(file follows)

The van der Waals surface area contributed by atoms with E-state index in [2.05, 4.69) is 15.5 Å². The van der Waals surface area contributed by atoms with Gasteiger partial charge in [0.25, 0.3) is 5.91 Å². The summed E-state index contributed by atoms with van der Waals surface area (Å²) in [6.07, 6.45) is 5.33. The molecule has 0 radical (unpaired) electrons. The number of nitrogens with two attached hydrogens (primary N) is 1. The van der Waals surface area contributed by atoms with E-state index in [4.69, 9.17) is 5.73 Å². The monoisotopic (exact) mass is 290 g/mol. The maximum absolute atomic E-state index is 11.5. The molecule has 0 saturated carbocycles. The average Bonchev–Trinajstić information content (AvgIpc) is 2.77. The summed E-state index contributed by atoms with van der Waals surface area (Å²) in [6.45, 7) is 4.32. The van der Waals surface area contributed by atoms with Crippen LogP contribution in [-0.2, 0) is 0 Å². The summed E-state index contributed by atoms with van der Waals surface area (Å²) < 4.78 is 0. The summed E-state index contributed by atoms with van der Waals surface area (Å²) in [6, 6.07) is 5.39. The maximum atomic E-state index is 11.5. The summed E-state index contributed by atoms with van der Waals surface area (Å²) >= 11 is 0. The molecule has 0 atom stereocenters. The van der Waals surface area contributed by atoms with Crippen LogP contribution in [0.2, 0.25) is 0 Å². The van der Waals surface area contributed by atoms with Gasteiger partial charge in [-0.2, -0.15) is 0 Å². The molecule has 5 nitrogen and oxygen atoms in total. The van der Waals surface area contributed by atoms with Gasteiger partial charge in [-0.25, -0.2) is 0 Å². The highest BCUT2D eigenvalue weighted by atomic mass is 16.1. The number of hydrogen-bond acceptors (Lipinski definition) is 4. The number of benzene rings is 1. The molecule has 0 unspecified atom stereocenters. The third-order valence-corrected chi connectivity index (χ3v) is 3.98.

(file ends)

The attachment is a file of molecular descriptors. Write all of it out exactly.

The van der Waals surface area contributed by atoms with E-state index in [2.05, 4.69) is 15.5 Å². The van der Waals surface area contributed by atoms with Gasteiger partial charge in [0.25, 0.3) is 5.91 Å². The summed E-state index contributed by atoms with van der Waals surface area (Å²) in [6.07, 6.45) is 5.33. The molecule has 0 radical (unpaired) electrons. The number of nitrogens with two attached hydrogens (primary N) is 1. The van der Waals surface area contributed by atoms with E-state index in [4.69, 9.17) is 5.73 Å². The monoisotopic (exact) mass is 290 g/mol. The maximum absolute atomic E-state index is 11.5. The molecule has 0 saturated carbocycles. The average Bonchev–Trinajstić information content (AvgIpc) is 2.77. The summed E-state index contributed by atoms with van der Waals surface area (Å²) in [6.45, 7) is 4.32. The van der Waals surface area contributed by atoms with Crippen LogP contribution in [-0.2, 0) is 0 Å². The summed E-state index contributed by atoms with van der Waals surface area (Å²) < 4.78 is 0. The summed E-state index contributed by atoms with van der Waals surface area (Å²) in [6, 6.07) is 5.39. The maximum atomic E-state index is 11.5. The summed E-state index contributed by atoms with van der Waals surface area (Å²) >= 11 is 0. The molecule has 0 atom stereocenters. The van der Waals surface area contributed by atoms with Crippen LogP contribution in [0.2, 0.25) is 0 Å². The van der Waals surface area contributed by atoms with Gasteiger partial charge in [-0.2, -0.15) is 0 Å². The molecule has 5 nitrogen and oxygen atoms in total. The van der Waals surface area contributed by atoms with Gasteiger partial charge in [-0.25, -0.2) is 0 Å². The highest BCUT2D eigenvalue weighted by atomic mass is 16.1. The number of hydrogen-bond acceptors (Lipinski definition) is 4. The number of benzene rings is 1. The molecule has 0 unspecified atom stereocenters. The third-order valence-corrected chi connectivity index (χ3v) is 3.98.